America Issues First Airmail Stamp
On May 13, 1918, the United States issued its first airmail stamp – U.S. #C3.
The possibility of airmail delivery had been debated and dismissed for nearly a decade, so it came as a surprise to many when Postmaster General Burleson suddenly announced that service would begin between New York City, Philadelphia, and Washington, D.C. The year was 1918 and the world was at war. Critics argued that every available resource – including planes and pilots – was needed to win the war.
However, Burleson brokered a deal with the War Department on March 1, 1918. Under this arrangement, the Postal Department would handle their traditional tasks and the military would provide the planes and pilots. Americans would have a rapid system of mail transportation, and military pilots would receive badly needed flight training. However, the War Department didn’t notify the Army Air Service of its new assignment until May 3, 1918.
Major Reuben H. Fleet, an Army executive officer in charge of planning instruction, was placed in charge of making the necessary arrangements. The task was overwhelming. Fleet faced a shortage of planes, pilots, airfields, and aircraft mechanics. None of the available planes were capable of flying the proposed route. “The best plane we have is the Curtiss JN-4D Jenny, and it will fly only an hour and twenty minutes. Its maximum range is 88 miles at a cruising speed of 66 miles per hour,” Fleet advised.
The Postal Department stood firm in spite of the logistical and safety issues. The first regularly scheduled U.S. airmail flight was to leave Washington, D.C., on May 15th. Major Fleet had just two weeks to plan a major revolution in communication.
By all accounts, the 24¢ fee for airmail transportation with Special Delivery was an arbitrary decision. At eight times the regular first class rate, the amount outraged several officials. The figure was equal to more than $12 in modern wages, and the service only shaved a few hours off existing transportation time.
As late as April 25, 1918, officials denied that a special stamp would be issued to frank airmail letters. The public was told that regular postage stamps would be valid for airmail delivery. However, available stamps didn’t include a 24¢ denomination. A decision was made to produce a patriotic red, white, and blue stamp to inaugurate the revolutionary new service and lift war-weary spirits. It would be the first bi-colored U.S. stamp issued since the 1901 Pan-American Exposition commemoratives.
The formal request for a new 24¢ airmail stamp reached the Bureau of Engraving and Printing less than two weeks before the first scheduled flight. The understaffed BEP worked around the clock to design, engrave, and print the first U.S. airmail stamps.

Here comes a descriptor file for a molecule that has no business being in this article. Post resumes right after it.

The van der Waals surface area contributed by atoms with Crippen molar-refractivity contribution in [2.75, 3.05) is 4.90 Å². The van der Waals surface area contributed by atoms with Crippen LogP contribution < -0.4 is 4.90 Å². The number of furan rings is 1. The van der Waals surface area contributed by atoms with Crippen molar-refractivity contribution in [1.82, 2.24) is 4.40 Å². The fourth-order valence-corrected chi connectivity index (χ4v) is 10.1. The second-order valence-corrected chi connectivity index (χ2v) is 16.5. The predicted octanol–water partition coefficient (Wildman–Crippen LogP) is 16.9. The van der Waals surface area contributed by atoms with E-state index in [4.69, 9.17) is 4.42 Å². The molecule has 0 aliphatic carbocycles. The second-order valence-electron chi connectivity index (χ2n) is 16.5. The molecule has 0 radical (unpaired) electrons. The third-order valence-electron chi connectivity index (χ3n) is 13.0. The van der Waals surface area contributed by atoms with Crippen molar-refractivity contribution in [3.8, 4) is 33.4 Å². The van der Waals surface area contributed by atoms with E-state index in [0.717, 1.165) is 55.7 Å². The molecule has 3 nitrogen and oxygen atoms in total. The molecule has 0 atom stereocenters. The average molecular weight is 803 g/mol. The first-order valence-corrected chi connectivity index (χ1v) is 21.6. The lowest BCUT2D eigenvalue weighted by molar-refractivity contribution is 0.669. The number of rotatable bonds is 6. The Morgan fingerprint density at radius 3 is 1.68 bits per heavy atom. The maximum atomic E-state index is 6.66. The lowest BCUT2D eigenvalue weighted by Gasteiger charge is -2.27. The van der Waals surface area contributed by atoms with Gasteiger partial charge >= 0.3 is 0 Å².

Using a War Department photo, BEP veteran Clair Aubrey Huston designed a blue vignette featuring the Curtiss Jenny JN-4 surrounded by a red frame. Although the precise date isn’t recorded, the actual engraving began around May 9, 1918. With the tight deadline met, the 24¢ airmail stamps were placed on sale slightly ahead of time late Monday afternoon – May 13, 1918.
Meanwhile, Fleet began the task of securing a fleet of airplanes, selecting pilots, and untangling a host of other details, including the flight plan. One plane was to depart New York and fly south at the same time a second plane flew north from Washington, D.C. The planes were to meet in Philadelphia to exchange mailbags and refuel before returning home.
On May 15, a crowd of several hundred gathered at Washington’s Polo Grounds to witness history being made. After carefully reviewing the route to Philadelphia on Fleet’s map – a photo opportunity that would become more ironic as the day progressed – Lt. George Boyle climbed inside the Jenny. His bags contained 5,500 letters destined to fly on the first airmail route in U.S. history.
As President Woodrow Wilson looked on with a crowd of dignitaries, mechanics tried to start Boyle’s plane. The propeller turned but the engine wouldn’t start. After four attempts, mechanics checked the gas tank and realized the plane was out of fuel. Furthermore, there was no gas on the field, so mechanics quickly siphoned fuel out of nearby planes. Boyle flew off for his journey to Philadelphia at 11:46 a.m. – 45 minutes late and barely clearing nearby trees.
Hours later, officials would learn that Boyle had flown in the wrong direction and crashed his plane. Instructed to follow the train tracks north, Boyle had become disoriented and used a southeastern branch of the track as his guide. Although Lt. Boyle escaped injury, Jenny No. 38262 was lying upside down in a field near Otto Praeger’s country home. The mailbags aboard Boyle’s plane were quietly brought back to Washington, D.C., and flown to Philadelphia and New York City the following day.
Meanwhile, Lt. Torrey Webb had left New York and arrived safely in Philadelphia. His mailbags were transferred to the waiting plane of Lt. James Edgerton, who arrived in Washington, D.C., at 2:20 p.m. After two weeks of intense preparation and high drama, America’s first airmail service was established.
In the months that followed, pioneering aviators expanded airmail service, flying by the seat of their pants over the treacherous Allegheny Mountains to Chicago and eventually the west coast. The cost of sending an airmail letter dropped dramatically in the early months of the service – to 16¢ in July to just 6¢ in December. (Special Delivery service became optional with the December rate.)
With each decrease, a new single color stamp was issued using the same design as the 24¢ Jenny. Scott Catalog assigned numbers to the set of three 1918 airmail stamps based on denomination rather than chronology, which unfortunately created confusion among collectors. The first U.S. airmail stamp (24¢) was issued as U.S. #C3, while the last 1918 airmail stamp is identified as #C1.